2017 (English)In: Journal of Physical Chemistry A, ISSN 1089-5639, E-ISSN 1520-5215, Vol. 121, p. 1189-1194Article in journal (Refereed) Published
Abstract [en]

Determination of the ground- and excited-stateunimolecular decomposition mechanisms of 1,2-dioxetanedionegives a level of insight into bimolecular decomposition reactionsof this kind for which some experimental results are reported.Although a few studies have put some effort to describe abiradical mechanism of this decomposition, there is still no systematic study that proves an existence of a biradical character.In the present study, state-of-the-art high-level multistatemulticonfigurational reference second-order perturbation theorycalculations are performed to describe the reaction mechanismof 1,2-dioxetanedione in detail. The calculations indicate that thedecomposition of this four-membered ring peroxide containingtwo carbonyl carbon atoms occurs in concerted but notsimultaneous fashion, so-called “merged”, contrary to the caseof unimolecular 1,2-dioxetane and 1,2-dioxetanone decompositions where biradical reaction pathways have been calculated. Atthe TS of the ground-state surface, the system enters an entropic trapping region, where four singlet and four triplet manifoldsare degenerated, which can lead to the formation of triplet and singlet excited biradical species. However, these excited specieshave to overcome a second activation barrier for C−C bond cleavage for excited product formation, whereas the ground-stateenergy surface possesses only one TS. Thus our calculations indicate that the unimolecular decomposition of 1,2-dioxetanedioneshould not lead to efficient excited-state formation, in agreement with the lack of direct emission from the peroxyoxalate reaction.

National Category
Theoretical Chemistry
Identifiers
urn:nbn:se:kth:diva-215156 (URN)10.1021/acs.jpca.6b10365 (DOI)000394482500004 ()2-s2.0-85027058047 (Scopus ID)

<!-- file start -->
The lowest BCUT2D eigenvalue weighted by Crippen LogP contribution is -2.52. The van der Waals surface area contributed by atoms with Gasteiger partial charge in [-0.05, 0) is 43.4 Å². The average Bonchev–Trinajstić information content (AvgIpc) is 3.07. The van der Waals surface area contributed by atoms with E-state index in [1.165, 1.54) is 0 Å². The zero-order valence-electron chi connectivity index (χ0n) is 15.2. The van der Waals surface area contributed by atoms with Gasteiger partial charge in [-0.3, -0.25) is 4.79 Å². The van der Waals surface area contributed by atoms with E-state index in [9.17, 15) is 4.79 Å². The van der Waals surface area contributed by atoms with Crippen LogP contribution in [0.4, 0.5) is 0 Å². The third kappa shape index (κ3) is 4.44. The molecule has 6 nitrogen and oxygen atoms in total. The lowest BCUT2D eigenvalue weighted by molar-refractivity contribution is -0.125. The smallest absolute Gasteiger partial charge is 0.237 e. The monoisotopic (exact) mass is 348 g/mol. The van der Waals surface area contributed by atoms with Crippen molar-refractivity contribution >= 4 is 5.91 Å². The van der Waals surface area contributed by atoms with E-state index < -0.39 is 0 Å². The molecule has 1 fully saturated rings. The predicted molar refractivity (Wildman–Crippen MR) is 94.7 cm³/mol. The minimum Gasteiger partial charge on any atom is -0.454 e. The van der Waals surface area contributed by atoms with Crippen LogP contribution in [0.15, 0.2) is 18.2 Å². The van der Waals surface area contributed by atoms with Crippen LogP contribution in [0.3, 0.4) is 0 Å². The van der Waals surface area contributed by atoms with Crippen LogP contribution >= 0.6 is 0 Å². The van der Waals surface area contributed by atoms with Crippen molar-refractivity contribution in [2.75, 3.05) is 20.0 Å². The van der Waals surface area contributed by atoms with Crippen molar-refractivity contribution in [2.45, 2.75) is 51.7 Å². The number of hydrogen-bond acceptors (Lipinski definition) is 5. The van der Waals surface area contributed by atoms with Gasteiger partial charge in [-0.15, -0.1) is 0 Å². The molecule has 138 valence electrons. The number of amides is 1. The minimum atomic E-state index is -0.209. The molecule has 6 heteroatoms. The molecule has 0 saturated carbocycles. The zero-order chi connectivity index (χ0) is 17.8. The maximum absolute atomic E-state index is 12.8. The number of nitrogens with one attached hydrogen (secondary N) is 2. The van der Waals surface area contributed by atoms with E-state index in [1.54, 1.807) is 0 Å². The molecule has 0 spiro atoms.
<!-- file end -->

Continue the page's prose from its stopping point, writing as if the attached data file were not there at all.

Note

QC 20171004

Available from: 2017-10-03 Created: 2017-10-03 Last updated: 2017-10-04Bibliographically approved
Farahani, P., Zendehdel, M., Yaghoobi Nia, N., Nasr-Esfahani, M. & Karbaschi, M. R. (2016). A combined computational and experimental study on the hydrogen bonding with chloride ion in a crab-claw like site of a new chromium Schiff base complex. Inorganica Chimica Acta, 44, 150-161
Open this publication in new window or tab >>A combined computational and experimental study on the hydrogen bonding with chloride ion in a crab-claw like site of a new chromium Schiff base complex
Show others...
2016 (English)In: Inorganica Chimica Acta, ISSN 0020-1693, E-ISSN 1873-3255, Vol. 44, p. 150-161Article in journal (Refereed) Published
Abstract [en]

A combined experimental and computational study to understand the nature of the hydrogen bonding ina crab-claw site of a new synthesized chromium Schiff base complex is reported. The fully optimizedequilibrium structures of the Cr(III) complex in the presence and absence of chloride ion are obtainedat the B3LYP functional in conjunction with LanL2DZ basis set. The crystal structure of the chromiumSchiff base complex consists of [CrL2]+ cation, in which L is a tridentate Schiff base ligand with full nameof N-(2-(2-hydroxyethylamino)ethyl)5-methoxysalicylideneimine, and a chloride anion, in the asymmetricunit. The chromium(III) cation possesses a distorted octahedral geometry, coordinated with four nitrogenand two phenoxo oxygen atoms derived from two chelate Schiff base ligands. The harmonicvibrational frequencies, infrared intensities and Raman scattering activities of the complexes are alsoreported. The scaled computational geometry and vibrational wavenumbers are in very good agreementwith the experimental values of single crystal X-ray diffraction and FT-IR, respectively. The electronicproperties calculations of the complexes are also performed at the TD-B3LYP/LanL2DZ level of theory.The spectroscopic excitation parameters obtained for frontier molecular orbitals of the complexes arereported as well. These findings are in good agreement with the experimental UV–Vis diffuse-reflectancespectroscopy. Parabolic diagrams are derived for the chloride insertion and hydrogen bonding in thecrab-claw site with the average optimized H H distances of the effective hydrogen atoms in the crabclawsite as reaction coordinate.

National Category
Theoretical Chemistry
Identifiers
urn:nbn:se:kth:diva-215152 (URN)000375125000022 ()2-s2.0-84963596227 (Scopus ID)
Note

QC 20171004

Available from: 2017-10-03 Created: 2017-10-03 Last updated: 2017-10-04Bibliographically approved
Farahani, P., Maeda, S., Francisco, J. S. & Lundberg, M. (2015). Mechanisms for the Breakdown of Halomethanes through Reactions with Ground-State Cyano Radicals. ChemPhysChem, 16, 181-190
Open this publication in new window or tab >>Mechanisms for the Breakdown of Halomethanes through Reactions with Ground-State Cyano Radicals
2015 (English)In: ChemPhysChem, ISSN 1439-4235, E-ISSN 1439-7641, Vol. 16, p. 181-190Article in journal (Refereed) Published
Abstract [en]